In addition, we provide ARGUS training to students, fully underwritten by the Wood Center. The MBA Real Estate Club also does a great job helping students prepare through their “brown bag” educational programs and the career treks that they organize.
The main goal of these offerings is to get everyone up to speed, provide a toolkit of analytical skills and develop real estate intuition so that our students can hit the ground running and create value the day they start their summer internships and full-time careers.
What is a career trek? What kinds of experiences can students expect to have in the various cities they visit?
Career treks are a focal point of the MBA Real Estate Club. Students travel to up to eight cities and meet with more than 50 real estate firms and hundreds of alumni annually. Students on these treks receive unparalleled access to industry leaders in real estate finance, investments and development across all real estate sectors. The treks provide firsthand exposure to decision makers, which enhances the classroom experience.
How does the program expand its presence beyond the Southeast?
While a number of our graduates continue to take jobs in Washington D.C., Raleigh, Charlotte and Atlanta, we now have a strong alumni network across the U.S. – including the Northeast, Midwest and West Coast – and an increasingly international presence. Each year, we try to add a new city to our list of career trek destinations, and it sends a very powerful message to employers when we have upwards of 30-35 students on company visits. The next time they are looking for talented individuals to join their teams, they are going to remember UNC Kenan-Flagler.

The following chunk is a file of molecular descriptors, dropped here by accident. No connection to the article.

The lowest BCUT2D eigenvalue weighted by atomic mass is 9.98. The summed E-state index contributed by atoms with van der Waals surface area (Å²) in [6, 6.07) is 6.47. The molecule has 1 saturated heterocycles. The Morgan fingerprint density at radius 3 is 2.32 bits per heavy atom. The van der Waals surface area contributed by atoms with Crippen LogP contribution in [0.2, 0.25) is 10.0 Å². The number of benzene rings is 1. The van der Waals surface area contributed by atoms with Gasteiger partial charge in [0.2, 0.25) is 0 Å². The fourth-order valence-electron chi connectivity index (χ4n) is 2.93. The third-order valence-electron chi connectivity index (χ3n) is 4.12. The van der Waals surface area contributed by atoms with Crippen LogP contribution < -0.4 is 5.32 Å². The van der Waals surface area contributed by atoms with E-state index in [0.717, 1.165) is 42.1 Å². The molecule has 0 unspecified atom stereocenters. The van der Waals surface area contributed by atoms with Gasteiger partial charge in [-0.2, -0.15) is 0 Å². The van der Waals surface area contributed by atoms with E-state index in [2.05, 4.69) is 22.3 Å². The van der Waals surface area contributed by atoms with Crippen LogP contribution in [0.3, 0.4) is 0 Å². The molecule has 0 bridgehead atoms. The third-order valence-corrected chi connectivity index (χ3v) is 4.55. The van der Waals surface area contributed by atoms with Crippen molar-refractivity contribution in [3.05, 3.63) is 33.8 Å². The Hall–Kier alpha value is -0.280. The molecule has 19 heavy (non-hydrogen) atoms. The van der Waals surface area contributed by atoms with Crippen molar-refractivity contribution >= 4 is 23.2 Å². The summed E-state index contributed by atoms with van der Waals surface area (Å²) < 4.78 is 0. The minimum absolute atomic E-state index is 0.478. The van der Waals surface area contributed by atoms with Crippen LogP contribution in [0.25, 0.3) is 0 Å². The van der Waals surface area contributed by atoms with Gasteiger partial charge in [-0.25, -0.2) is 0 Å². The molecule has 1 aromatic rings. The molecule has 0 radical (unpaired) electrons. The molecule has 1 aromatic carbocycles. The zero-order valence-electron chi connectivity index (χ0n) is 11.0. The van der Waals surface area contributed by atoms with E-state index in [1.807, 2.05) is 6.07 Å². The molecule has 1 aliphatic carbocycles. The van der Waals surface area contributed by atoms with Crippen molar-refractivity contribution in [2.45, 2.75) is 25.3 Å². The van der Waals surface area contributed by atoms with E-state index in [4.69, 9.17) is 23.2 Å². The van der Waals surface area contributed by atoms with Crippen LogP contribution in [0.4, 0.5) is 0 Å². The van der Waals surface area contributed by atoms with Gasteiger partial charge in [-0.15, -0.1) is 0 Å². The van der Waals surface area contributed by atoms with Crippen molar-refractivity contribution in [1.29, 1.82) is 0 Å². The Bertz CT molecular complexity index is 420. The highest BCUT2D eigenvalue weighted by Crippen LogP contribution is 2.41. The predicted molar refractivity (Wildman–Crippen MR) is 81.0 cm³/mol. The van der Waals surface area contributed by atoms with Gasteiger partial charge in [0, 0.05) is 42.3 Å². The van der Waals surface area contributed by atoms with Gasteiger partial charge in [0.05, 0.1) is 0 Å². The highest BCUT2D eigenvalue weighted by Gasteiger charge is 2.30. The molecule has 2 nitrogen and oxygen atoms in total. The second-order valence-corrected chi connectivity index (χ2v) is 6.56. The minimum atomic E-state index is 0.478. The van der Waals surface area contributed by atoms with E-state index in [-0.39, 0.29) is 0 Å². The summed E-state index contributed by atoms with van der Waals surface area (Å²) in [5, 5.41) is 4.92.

What is your vision for the real estate program going forward?
We have made a lot of progress over the past 15 years on both the educational and outreach components of our program. We now have four really strong full-time faculty members in the real estate group, and they each bring something different to the program based on their educational backgrounds and their teaching and research interests.
We’ve also grown the Leonard W. Wood Center for Real Estate Studies, which has become a recognizable entity in its own right. The Wood Center’s reputation is certainly being enhanced by the work of Executive Director Jim Spaeth and his team, which is paying dividends in terms of an increasing number of companies coming to campus to interview our students concentrating in real estate.
Looking forward, my goals for the program are straightforward: If you are a top-quality student interested in real estate, we want UNC Kenan-Flagler to be your first choice. If you are a world-class real estate faculty member, we want the School to be your first choice. If you are a real estate employer hiring MBA-level talent, we want our program and students to be your first choice. And if you are an alum, we want you to be really proud of your experience and of the overall program at UNC Kenan-Flagler, and to stay engaged long after graduation.
Click here to read more about Dave.
By Bob Sincerbeaux (MBA ’17)